One of the most interesting things she found to photograph were offbeat rodeos, a project that evolved from a UT assignment. She used her knowledge of anthropology to study the differences in black, Native American, and Mexican rodeos and to capture the perfect moments that told the stories of each rodeo and the culture surrounding it. Some of her photos and observations from that project recently were featured in the premiere issue of Austin magazine.

Another project to emerge from her time at UT was a novel that she calls the "ultimate revenge" for her life as a graduate student living across the street from a fraternity whose members would have loud parties every night that lasted into the early morning hours. Although she worried that the book, Alamo House: Women Without Men, Men Without Brains, would be perceived as "hostile" toward UT, she found that professors, students, and even librarians (who were the butts of several irreverent digs) "loved the book."

After writing Alamo House and realizing that the novel did not bring in enough money, Bird wrote several romance novels under the pseudonym Tory Cates. "[Writing the romance novels] paid the rent, kept my typing speed up, and taught me how to fill up pages with words," Bird says. But it did more than that. It gave her material for her next novel, The Boyfriend School. A novel about a photo journalist-turned-romance novelist and her impending romance, The Boyfriend School is set in Austin and includes a trip for the book's heroine, Gretchen Griner, to the "Luvboree"romance novelists' convention in Dallas. While writing this novel, Bird also worked on a screenplay of the book as a writing exercise to get to know her male lead character. By the time she finished her novel, she also had a screenplay, which was then used to create the movie, Don't Tell Her It's Me, starring Steve Guttenberg, Shelley Long, and Jami Gertz.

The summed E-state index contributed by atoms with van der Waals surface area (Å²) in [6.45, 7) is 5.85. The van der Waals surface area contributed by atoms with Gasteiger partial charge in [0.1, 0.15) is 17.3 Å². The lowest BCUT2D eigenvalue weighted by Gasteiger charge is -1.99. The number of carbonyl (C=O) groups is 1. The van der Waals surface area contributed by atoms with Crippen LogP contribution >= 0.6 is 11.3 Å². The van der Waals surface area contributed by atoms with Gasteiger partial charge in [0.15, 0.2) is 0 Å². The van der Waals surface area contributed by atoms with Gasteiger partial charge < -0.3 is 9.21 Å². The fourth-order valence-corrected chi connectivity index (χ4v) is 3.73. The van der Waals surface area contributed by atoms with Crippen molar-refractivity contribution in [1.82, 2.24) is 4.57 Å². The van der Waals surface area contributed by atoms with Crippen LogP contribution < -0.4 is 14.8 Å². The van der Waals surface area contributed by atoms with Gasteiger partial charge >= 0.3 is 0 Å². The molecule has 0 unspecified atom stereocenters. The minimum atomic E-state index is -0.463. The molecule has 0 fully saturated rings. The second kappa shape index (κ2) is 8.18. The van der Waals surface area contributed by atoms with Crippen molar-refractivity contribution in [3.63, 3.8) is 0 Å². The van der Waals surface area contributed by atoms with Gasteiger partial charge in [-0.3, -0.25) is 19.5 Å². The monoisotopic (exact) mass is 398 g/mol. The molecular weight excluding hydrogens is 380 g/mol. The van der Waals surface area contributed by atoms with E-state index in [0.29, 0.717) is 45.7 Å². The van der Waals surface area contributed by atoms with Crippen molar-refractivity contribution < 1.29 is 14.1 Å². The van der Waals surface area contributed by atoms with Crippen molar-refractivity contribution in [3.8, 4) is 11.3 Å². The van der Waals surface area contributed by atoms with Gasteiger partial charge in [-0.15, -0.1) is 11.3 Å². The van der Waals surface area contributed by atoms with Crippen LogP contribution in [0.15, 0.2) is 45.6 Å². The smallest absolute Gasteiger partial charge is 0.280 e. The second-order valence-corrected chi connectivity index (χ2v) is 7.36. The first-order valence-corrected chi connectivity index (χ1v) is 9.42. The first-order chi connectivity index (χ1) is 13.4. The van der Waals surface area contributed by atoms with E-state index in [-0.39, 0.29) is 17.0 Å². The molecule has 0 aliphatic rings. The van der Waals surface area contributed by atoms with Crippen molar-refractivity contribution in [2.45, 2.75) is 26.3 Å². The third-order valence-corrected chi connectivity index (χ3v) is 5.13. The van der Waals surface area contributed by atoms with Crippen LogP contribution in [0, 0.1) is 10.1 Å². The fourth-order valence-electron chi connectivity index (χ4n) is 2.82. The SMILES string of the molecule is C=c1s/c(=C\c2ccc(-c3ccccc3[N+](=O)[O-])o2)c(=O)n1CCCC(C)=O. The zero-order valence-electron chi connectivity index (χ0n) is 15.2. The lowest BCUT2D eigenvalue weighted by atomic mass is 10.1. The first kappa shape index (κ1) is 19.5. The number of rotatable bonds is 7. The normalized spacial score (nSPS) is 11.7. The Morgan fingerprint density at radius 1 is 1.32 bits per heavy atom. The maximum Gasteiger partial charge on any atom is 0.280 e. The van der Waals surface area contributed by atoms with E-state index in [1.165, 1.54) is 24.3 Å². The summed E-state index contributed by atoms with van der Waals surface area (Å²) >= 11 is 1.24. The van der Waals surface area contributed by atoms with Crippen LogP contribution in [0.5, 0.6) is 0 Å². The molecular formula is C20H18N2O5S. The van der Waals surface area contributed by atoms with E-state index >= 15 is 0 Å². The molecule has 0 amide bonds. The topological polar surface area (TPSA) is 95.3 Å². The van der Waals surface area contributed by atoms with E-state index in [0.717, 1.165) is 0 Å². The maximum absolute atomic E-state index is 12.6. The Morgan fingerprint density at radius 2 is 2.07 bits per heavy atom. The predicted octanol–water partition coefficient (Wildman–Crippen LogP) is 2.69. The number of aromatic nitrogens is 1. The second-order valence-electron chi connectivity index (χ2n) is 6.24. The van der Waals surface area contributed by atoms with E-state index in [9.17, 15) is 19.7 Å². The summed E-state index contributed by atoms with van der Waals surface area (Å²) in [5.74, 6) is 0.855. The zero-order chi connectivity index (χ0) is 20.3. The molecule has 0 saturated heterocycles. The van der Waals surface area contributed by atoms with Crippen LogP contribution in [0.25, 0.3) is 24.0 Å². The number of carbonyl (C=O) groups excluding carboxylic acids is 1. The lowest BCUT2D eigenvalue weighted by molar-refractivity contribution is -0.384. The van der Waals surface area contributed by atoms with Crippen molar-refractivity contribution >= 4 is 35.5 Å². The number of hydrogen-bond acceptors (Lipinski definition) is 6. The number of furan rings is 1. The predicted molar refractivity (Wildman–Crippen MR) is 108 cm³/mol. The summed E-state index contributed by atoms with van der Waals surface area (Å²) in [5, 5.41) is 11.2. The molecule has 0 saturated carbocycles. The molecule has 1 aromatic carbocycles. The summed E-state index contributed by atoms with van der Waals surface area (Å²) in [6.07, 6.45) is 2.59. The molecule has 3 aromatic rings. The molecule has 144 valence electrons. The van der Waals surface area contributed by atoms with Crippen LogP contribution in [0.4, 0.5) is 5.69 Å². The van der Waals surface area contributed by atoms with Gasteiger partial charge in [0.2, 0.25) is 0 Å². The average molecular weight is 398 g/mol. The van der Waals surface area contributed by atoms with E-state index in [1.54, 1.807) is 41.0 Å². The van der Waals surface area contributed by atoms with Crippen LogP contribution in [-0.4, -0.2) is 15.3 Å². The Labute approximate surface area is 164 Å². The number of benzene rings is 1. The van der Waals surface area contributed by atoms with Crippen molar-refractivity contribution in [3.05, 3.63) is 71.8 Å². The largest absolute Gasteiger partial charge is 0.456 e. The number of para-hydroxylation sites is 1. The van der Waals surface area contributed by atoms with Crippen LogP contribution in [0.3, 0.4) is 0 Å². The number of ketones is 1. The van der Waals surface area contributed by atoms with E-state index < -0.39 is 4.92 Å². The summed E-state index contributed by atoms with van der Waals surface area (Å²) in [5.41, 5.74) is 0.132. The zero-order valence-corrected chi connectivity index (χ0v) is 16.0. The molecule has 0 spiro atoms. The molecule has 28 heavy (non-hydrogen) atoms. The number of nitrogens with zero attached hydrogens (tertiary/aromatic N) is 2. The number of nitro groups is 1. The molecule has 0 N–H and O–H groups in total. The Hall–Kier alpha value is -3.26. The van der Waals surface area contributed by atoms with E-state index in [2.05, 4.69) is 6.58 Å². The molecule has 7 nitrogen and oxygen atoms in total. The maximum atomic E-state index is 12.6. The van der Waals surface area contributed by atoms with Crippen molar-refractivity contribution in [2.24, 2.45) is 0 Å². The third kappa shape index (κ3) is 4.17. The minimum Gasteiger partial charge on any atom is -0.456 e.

"It was a surreal experience and completely enjoyable right up until the point at which I sat down and watched the movie. And then the dream ended," she says. "It was such a shock."

Never having written a screenplay before Don't Tell Her It's Me, Bird says she learned a few things from the experience. "The big lesson was how much the visual overwhelms the verbal and how you have to write visually." She adds that it makes little difference how clever the dialog is if the screenplay is not written with the visual in mind.